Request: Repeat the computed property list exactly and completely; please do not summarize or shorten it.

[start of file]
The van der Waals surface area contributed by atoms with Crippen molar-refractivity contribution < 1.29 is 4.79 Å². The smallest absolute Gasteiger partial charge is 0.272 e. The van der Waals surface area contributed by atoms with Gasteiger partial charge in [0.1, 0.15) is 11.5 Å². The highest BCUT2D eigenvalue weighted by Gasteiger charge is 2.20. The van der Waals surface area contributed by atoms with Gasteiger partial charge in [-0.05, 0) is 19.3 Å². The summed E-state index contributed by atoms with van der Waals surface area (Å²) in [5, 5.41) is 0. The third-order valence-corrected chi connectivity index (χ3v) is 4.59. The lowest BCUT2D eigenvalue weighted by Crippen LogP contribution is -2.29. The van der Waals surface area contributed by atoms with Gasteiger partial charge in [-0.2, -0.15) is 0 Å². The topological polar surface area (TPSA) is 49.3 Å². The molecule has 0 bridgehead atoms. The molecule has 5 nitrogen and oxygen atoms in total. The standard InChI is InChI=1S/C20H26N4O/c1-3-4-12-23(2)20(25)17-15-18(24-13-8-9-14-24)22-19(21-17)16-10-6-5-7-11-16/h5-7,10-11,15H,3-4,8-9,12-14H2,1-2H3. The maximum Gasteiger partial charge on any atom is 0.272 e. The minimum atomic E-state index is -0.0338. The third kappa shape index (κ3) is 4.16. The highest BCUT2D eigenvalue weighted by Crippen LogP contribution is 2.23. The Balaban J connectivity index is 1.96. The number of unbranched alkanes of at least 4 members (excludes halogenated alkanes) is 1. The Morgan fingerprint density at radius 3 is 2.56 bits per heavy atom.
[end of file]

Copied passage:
The van der Waals surface area contributed by atoms with Crippen molar-refractivity contribution < 1.29 is 4.79 Å². The smallest absolute Gasteiger partial charge is 0.272 e. The van der Waals surface area contributed by atoms with Gasteiger partial charge in [0.1, 0.15) is 11.5 Å². The highest BCUT2D eigenvalue weighted by Gasteiger charge is 2.20. The van der Waals surface area contributed by atoms with Gasteiger partial charge in [-0.05, 0) is 19.3 Å². The summed E-state index contributed by atoms with van der Waals surface area (Å²) in [5, 5.41) is 0. The third-order valence-corrected chi connectivity index (χ3v) is 4.59. The lowest BCUT2D eigenvalue weighted by Crippen LogP contribution is -2.29. The van der Waals surface area contributed by atoms with Gasteiger partial charge in [-0.2, -0.15) is 0 Å². The topological polar surface area (TPSA) is 49.3 Å². The molecule has 0 bridgehead atoms. The molecule has 5 nitrogen and oxygen atoms in total. The standard InChI is InChI=1S/C20H26N4O/c1-3-4-12-23(2)20(25)17-15-18(24-13-8-9-14-24)22-19(21-17)16-10-6-5-7-11-16/h5-7,10-11,15H,3-4,8-9,12-14H2,1-2H3. The maximum Gasteiger partial charge on any atom is 0.272 e. The minimum atomic E-state index is -0.0338. The third kappa shape index (κ3) is 4.16. The highest BCUT2D eigenvalue weighted by Crippen LogP contribution is 2.23. The Balaban J connectivity index is 1.96. The number of unbranched alkanes of at least 4 members (excludes halogenated alkanes) is 1. The Morgan fingerprint density at radius 3 is 2.56 bits per heavy atom.